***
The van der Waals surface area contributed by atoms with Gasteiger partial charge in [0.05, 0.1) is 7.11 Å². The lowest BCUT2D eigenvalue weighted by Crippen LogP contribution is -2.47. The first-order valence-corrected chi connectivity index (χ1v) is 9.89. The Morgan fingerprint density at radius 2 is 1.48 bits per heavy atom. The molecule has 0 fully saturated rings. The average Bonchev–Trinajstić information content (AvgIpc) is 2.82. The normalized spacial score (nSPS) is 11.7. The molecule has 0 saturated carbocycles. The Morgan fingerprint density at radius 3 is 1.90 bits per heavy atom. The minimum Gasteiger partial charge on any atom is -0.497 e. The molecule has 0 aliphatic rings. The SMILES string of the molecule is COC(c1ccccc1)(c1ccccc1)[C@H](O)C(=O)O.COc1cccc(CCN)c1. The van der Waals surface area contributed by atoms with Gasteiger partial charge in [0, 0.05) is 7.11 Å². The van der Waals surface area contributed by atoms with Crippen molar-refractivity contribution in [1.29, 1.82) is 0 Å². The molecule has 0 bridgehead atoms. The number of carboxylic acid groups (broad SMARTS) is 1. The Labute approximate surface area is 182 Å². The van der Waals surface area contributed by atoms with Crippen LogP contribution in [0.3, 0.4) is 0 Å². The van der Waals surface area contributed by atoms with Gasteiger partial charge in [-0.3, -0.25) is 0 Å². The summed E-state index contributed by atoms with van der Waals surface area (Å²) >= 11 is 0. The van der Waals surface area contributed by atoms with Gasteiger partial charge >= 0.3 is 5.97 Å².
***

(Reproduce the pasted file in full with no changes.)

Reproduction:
The van der Waals surface area contributed by atoms with Gasteiger partial charge in [0.05, 0.1) is 7.11 Å². The lowest BCUT2D eigenvalue weighted by Crippen LogP contribution is -2.47. The first-order valence-corrected chi connectivity index (χ1v) is 9.89. The Morgan fingerprint density at radius 2 is 1.48 bits per heavy atom. The molecule has 0 fully saturated rings. The average Bonchev–Trinajstić information content (AvgIpc) is 2.82. The normalized spacial score (nSPS) is 11.7. The molecule has 0 saturated carbocycles. The Morgan fingerprint density at radius 3 is 1.90 bits per heavy atom. The minimum Gasteiger partial charge on any atom is -0.497 e. The molecule has 0 aliphatic rings. The SMILES string of the molecule is COC(c1ccccc1)(c1ccccc1)[C@H](O)C(=O)O.COc1cccc(CCN)c1. The van der Waals surface area contributed by atoms with Gasteiger partial charge in [0, 0.05) is 7.11 Å². The van der Waals surface area contributed by atoms with Crippen molar-refractivity contribution in [1.29, 1.82) is 0 Å². The molecule has 0 bridgehead atoms. The number of carboxylic acid groups (broad SMARTS) is 1. The Labute approximate surface area is 182 Å². The van der Waals surface area contributed by atoms with Crippen LogP contribution in [0.3, 0.4) is 0 Å². The van der Waals surface area contributed by atoms with Gasteiger partial charge in [-0.3, -0.25) is 0 Å². The summed E-state index contributed by atoms with van der Waals surface area (Å²) >= 11 is 0. The van der Waals surface area contributed by atoms with Gasteiger partial charge >= 0.3 is 5.97 Å².